In exile, Bobbing John, unabashed by his military failure, advised the House of Stuart -

"It is greatly for the interest of Scotland that the Highland Clans be encouraged and kept up, and their whole people armed… there may be easily fifteen or sixteen thousand of them modelled into regiments, if commanded by their different chiefs… To be cloathed in the Highland habit with plaids, westcoats, and treus in winter, which may be of different colours and different marks on their targets, as their chiefs shall think fitt, to distinguish what regiment they belong to."

(Dare we imagine that this implies clan tartans ?)



2.    Disarming Act of 1725

There was a further unsuccessful Jacobite uprising in 1719. The Earl of Seaforth and other Jacobite chiefs, supported by a body of Spanish soldiers, were defeated by General Wightman and the Royal Navy. This affair led to more determined legislation.

"An Act for more effectual Disarming of the Highlands in that part of Great Britain called Scotland, and for better Securing the Peace and Quiet of that Part of the Kingdom… "

by which the men of the clans were required to surrender their -

"…Broad Swords, Targets, Poynards, Whingers or Durks, Side Pistol or Side Pistols Guns or any other Warlike Weapon."

(As yet there was still no legislation relating to clothing or to tartan.)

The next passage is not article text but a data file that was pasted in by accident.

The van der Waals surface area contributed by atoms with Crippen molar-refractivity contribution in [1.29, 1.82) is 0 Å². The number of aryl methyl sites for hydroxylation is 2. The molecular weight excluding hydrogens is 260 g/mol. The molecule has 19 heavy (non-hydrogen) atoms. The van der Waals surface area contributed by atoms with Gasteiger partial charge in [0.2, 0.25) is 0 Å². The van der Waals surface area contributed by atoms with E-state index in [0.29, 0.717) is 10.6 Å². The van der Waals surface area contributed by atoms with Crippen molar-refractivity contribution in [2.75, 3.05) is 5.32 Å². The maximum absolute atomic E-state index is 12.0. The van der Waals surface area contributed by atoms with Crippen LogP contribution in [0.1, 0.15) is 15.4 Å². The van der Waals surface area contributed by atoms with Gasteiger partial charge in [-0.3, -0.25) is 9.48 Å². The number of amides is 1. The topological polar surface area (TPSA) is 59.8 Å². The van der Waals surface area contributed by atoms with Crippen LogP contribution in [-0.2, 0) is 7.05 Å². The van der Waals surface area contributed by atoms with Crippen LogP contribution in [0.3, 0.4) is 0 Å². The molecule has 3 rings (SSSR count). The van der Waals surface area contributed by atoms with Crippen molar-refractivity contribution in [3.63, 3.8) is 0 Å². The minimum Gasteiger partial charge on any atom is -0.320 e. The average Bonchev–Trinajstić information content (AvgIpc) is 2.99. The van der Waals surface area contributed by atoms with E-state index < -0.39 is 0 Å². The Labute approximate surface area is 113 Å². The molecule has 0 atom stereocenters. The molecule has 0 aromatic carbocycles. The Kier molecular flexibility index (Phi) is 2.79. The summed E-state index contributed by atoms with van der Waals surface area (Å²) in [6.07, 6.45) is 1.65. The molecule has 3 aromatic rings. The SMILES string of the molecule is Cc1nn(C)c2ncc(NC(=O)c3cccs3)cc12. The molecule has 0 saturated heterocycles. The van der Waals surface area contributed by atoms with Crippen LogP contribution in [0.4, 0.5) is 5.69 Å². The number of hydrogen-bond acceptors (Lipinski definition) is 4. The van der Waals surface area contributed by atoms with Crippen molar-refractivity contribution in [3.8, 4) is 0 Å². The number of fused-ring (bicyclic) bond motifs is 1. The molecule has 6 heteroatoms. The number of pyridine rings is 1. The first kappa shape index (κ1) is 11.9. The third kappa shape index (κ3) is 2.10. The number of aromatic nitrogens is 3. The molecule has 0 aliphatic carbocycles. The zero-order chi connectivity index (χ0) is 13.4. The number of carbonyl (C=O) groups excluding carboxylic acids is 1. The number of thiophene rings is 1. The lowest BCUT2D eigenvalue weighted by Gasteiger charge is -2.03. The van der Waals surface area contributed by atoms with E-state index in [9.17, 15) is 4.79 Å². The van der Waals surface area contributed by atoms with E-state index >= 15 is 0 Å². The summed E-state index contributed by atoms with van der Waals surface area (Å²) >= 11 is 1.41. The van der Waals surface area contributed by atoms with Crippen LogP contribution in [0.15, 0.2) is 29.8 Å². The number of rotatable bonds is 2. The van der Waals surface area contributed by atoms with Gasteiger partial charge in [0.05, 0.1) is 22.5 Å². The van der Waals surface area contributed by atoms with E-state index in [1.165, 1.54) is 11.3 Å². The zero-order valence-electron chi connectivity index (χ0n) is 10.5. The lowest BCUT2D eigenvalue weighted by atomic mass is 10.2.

The man given the job of enforcing this measure was Major General George Wade, Commander in Chief of His Majesty's Forces in North Britain. Wade (an Irishman) estimated that there were, at that time, some 20,000 clansmen capable of bearing arms in the Highlands. Half of that number, he advised, were potential Jacobites… but only around 2,500 weapons were surrendered. The Commander in Chief is best remembered for his programme of road-building, the purpose of which was to render the Highland glens more accessible to King George's redcoats. He was also responsible, however, for the reintroduction of the "Watch". Originally established in 1667 by the Earl of Atholl, at the request of Charles II, the Watch was the collective name for a number of "Independent Companies" - bodies of clansmen commanded by chiefs who were allegedly loyal to the government. Their official purpose was to keep a "watch upon the braes" (the Highland passes), from which phrase, probably, they took their name. In 1717 the companies were disbanded because of disloyalty and corruption among their commanders.